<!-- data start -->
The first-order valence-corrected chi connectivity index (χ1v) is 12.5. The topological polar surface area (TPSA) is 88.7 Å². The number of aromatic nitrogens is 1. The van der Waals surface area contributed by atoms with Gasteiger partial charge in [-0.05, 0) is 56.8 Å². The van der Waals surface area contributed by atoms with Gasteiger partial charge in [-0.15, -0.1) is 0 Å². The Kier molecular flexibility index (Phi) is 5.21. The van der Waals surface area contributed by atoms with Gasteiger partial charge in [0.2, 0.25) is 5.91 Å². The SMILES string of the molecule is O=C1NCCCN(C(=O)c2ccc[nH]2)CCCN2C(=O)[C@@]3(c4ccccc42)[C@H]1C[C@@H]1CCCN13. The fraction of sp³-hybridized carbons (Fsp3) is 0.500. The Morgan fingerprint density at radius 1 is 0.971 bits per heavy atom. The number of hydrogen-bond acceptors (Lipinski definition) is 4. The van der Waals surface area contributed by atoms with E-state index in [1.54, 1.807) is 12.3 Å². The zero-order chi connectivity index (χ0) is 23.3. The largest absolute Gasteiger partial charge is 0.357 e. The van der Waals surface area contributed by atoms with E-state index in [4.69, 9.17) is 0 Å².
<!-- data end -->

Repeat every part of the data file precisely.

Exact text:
The first-order valence-corrected chi connectivity index (χ1v) is 12.5. The topological polar surface area (TPSA) is 88.7 Å². The number of aromatic nitrogens is 1. The van der Waals surface area contributed by atoms with Gasteiger partial charge in [-0.05, 0) is 56.8 Å². The van der Waals surface area contributed by atoms with Gasteiger partial charge in [-0.15, -0.1) is 0 Å². The Kier molecular flexibility index (Phi) is 5.21. The van der Waals surface area contributed by atoms with Gasteiger partial charge in [0.2, 0.25) is 5.91 Å². The SMILES string of the molecule is O=C1NCCCN(C(=O)c2ccc[nH]2)CCCN2C(=O)[C@@]3(c4ccccc42)[C@H]1C[C@@H]1CCCN13. The fraction of sp³-hybridized carbons (Fsp3) is 0.500. The Morgan fingerprint density at radius 1 is 0.971 bits per heavy atom. The number of hydrogen-bond acceptors (Lipinski definition) is 4. The van der Waals surface area contributed by atoms with E-state index in [1.54, 1.807) is 12.3 Å². The zero-order chi connectivity index (χ0) is 23.3. The largest absolute Gasteiger partial charge is 0.357 e. The van der Waals surface area contributed by atoms with E-state index in [4.69, 9.17) is 0 Å².